Ofcom has imposed a fine of £60,000 on Npower for making an excessive amount of abandoned calls and playing unsolicited marketing messages during a seven-week period in February and March 2011.
The regulator found Npower had exceeded the number of abandoned calls it was allowed to make on eight separate days during the period, resulting in 1,756 abandoned calls.
Ofcom states companies are not allowed to exceed an abandoned call rate of 3% during a 24-hour period.
During the entire seven-week period Npower made 1,906 abandoned calls which included non-compliant marketing content.
Npower has issued a statement apologising for the breach of its obligations to its customers and will offer a £10 voucher as compensation to those affected.
The statement said: "We have good controls in place and believe that these instances were isolated exceptions. However, we have addressed the issues raised by Ofcom, which it acknowledges.
"In a small proportion of calls, we included the phrase, 'We were calling to discuss potential savings on your energy bills'. This was considered to be a marketing message by Ofcom and therefore a breach of their requirements. We included the message to help explain why we were calling, but we accept the finding and had already removed these words in early July last year."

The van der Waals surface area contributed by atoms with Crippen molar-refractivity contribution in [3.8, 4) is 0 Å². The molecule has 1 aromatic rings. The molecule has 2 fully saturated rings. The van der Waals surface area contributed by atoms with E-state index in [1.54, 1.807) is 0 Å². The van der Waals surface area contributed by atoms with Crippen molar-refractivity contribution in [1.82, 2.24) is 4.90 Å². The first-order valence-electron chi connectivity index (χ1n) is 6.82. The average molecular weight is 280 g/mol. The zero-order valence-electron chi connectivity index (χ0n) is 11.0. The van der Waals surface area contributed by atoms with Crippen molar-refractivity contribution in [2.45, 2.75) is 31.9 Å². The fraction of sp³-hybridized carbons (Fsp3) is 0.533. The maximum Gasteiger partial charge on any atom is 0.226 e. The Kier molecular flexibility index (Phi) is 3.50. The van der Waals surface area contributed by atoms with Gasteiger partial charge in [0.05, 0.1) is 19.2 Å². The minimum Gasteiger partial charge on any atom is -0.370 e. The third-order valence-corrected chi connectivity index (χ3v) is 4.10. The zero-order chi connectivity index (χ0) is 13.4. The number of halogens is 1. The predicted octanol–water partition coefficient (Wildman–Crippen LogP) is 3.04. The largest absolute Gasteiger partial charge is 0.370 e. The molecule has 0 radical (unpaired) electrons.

Ofcom has imposed a fine of only £60,000 because it found the "harm was at the lower end of seriousness of the cases that Ofcom has dealt with".
An abandoned call is classified as a message that plays an information message to the consumer as soon as the consumer picks up, rather than another person being on the other end of the line.
The abandoned calls were caused by an automated dialler system, which dials telephone numbers automatically and connects people to call handlers as soon as the phone is answered, in an attempt to maximise the time call handlers spend on the phone.
Claudio Pollack, consumer group director at Ofcom, said: "Organisations using call centres must comply with the rules or face the consequences. Where we find there to be breaches, even at the lower end of the scale, we can exercise our powers and take action."
This article was first published on marketingmagazine.co.uk